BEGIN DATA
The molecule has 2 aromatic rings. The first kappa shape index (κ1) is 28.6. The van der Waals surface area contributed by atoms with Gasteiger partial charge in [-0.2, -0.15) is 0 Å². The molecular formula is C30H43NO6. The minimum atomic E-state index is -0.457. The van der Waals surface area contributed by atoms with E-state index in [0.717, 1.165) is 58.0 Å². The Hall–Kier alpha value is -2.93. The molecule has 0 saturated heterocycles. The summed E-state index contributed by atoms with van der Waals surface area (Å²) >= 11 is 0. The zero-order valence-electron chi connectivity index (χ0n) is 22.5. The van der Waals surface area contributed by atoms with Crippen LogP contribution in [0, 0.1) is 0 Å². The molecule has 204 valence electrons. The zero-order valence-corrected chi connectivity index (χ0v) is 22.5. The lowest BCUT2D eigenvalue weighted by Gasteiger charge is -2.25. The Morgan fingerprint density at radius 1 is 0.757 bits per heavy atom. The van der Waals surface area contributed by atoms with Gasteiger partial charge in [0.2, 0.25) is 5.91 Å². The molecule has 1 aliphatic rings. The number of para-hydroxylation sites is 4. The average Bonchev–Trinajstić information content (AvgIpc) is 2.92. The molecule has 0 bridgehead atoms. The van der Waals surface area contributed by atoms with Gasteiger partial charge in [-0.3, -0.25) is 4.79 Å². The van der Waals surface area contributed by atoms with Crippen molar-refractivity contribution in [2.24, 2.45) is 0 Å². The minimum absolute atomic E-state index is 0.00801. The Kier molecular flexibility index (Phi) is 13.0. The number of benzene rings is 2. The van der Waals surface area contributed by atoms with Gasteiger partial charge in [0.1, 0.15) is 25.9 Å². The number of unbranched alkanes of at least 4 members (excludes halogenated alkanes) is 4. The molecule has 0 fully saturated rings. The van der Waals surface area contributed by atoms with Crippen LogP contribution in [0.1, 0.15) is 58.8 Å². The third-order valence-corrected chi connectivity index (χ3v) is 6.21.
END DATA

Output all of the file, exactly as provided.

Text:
The molecule has 2 aromatic rings. The first kappa shape index (κ1) is 28.6. The van der Waals surface area contributed by atoms with Gasteiger partial charge in [-0.2, -0.15) is 0 Å². The molecular formula is C30H43NO6. The minimum atomic E-state index is -0.457. The van der Waals surface area contributed by atoms with E-state index in [0.717, 1.165) is 58.0 Å². The Hall–Kier alpha value is -2.93. The molecule has 0 saturated heterocycles. The summed E-state index contributed by atoms with van der Waals surface area (Å²) >= 11 is 0. The zero-order valence-electron chi connectivity index (χ0n) is 22.5. The van der Waals surface area contributed by atoms with Crippen LogP contribution in [0, 0.1) is 0 Å². The molecule has 204 valence electrons. The zero-order valence-corrected chi connectivity index (χ0v) is 22.5. The lowest BCUT2D eigenvalue weighted by Gasteiger charge is -2.25. The Morgan fingerprint density at radius 1 is 0.757 bits per heavy atom. The van der Waals surface area contributed by atoms with Gasteiger partial charge in [0.2, 0.25) is 5.91 Å². The molecule has 1 aliphatic rings. The number of para-hydroxylation sites is 4. The average Bonchev–Trinajstić information content (AvgIpc) is 2.92. The molecule has 0 bridgehead atoms. The van der Waals surface area contributed by atoms with Gasteiger partial charge in [-0.3, -0.25) is 4.79 Å². The van der Waals surface area contributed by atoms with Crippen molar-refractivity contribution in [2.24, 2.45) is 0 Å². The minimum absolute atomic E-state index is 0.00801. The Kier molecular flexibility index (Phi) is 13.0. The number of benzene rings is 2. The van der Waals surface area contributed by atoms with Gasteiger partial charge in [0.1, 0.15) is 25.9 Å². The number of unbranched alkanes of at least 4 members (excludes halogenated alkanes) is 4. The molecule has 0 fully saturated rings. The van der Waals surface area contributed by atoms with Crippen LogP contribution in [0.1, 0.15) is 58.8 Å². The third-order valence-corrected chi connectivity index (χ3v) is 6.21.